There are resources all around you. Before you do anything, find out more about what support exists nearby or beyond to help you start right.
Make a clear case for what your product or business is by defining it. You must address your problem and speak to your (potential) customers or clients as soon as you can. Here are the basics for how.
First-time founders have much to gain from the support of another. How do you find the right person to join you on your journey?
From the very beginning, think: is there a deeper meaning to how my venture can help my community, my country or the world?
You can Google the how, but this is the why. Say what you do in a sentence, and let this document say it in detail.
Discover and assess how others are delivering similar value. Some will be competitors but others could be potential partners.
What are your initial steps to testing and growing your business, focusing on your product or service? This includes pricing and perfecting what you want to do.
How do you get your first 10 customers? Think about consulting to build product or relationships to grow feedback. Then you can grow your business with your own capital under your own control.
What is the right way to meet, connect and pitch venture capitalists or other investors? Perfect just how you pitch someone for capital. And know when you shouldn’t approach at all.
This is how you can improve your chances of getting valuable media coverage. And beyond your first few media hits, how do you better understand how you fit into the world?
You need to think early and often about making a work environment that is a real community of strength. Think about how to attract team members, who are challenging, diverse and committed.
Building relationships is so much more than a business card exchange. This how you meet future customers, team members and friends. You’ll also find the people who will help you run your business better, like the accountants and lawyers and payroll companies and others who will help support the decisions you’ll have to make. Here’s how.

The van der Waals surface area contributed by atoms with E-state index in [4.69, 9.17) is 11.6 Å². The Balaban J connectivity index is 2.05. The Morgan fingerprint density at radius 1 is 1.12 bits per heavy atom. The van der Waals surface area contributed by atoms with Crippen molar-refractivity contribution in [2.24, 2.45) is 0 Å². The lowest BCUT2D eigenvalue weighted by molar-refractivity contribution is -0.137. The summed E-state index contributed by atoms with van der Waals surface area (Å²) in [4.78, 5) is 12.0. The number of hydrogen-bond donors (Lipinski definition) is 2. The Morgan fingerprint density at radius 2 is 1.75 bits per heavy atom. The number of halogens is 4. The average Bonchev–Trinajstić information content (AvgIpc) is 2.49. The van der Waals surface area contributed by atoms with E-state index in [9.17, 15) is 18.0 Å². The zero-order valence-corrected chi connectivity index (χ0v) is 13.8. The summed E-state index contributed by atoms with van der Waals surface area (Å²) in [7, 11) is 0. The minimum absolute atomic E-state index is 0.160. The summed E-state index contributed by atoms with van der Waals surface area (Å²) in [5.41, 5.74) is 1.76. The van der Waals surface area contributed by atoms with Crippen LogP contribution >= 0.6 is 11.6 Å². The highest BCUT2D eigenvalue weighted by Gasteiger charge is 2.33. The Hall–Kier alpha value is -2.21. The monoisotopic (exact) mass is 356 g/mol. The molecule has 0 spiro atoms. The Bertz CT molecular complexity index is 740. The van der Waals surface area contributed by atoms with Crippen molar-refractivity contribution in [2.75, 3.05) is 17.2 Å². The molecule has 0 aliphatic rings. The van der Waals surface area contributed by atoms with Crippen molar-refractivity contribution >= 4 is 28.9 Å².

Does a physical footprint matter? What should you think about in making that first move? There has been an explosion of colocation facilities — coworking spaces, incubators, accelerators and other shared work spaces — so how do you choose what’s right for you? How do you know when to get your own office?
It’s no set formula, but there are some important steps we can all agree on.
Yes, you’re #blessed that your company is growing. But transitioning from doer to enabler can be tough.
Founder culture doesn’t take on enough defeat. Some ideas won’t work, and that is acceptable, if we learn and share from it.
Isn’t any job creating business an impact business? There are some terms worth defining and discussing.
We conflate impact with nonprofit status. Think seriously about how you incorporate your business. Nonprofit, social enterprise or even benefit corporations all have their own distinct advantages.
Many social entrepreneurs are shy about talking about revenue. This can’t be the way for you. Understand your funding mechanism.
There’s a spectrum of funding options for social entrepreneurs. Whether you’re looking to scale a nonprofit or a social enterprise, there are myriad options for funding your venture. Just don’t forget about bootstrapping.
When you talk about social impact, it’s not quite a question of competition but of understanding delivery. Understand what other organizations are working for the community you aim to serve and distinguish your efforts.
You know how to move forward with building your young business. Here are other tools and sources to be ready for the challenges you know will come.
You’ve read our Toolkit and gotten a sense of what other resources are out there. Now you must take action.
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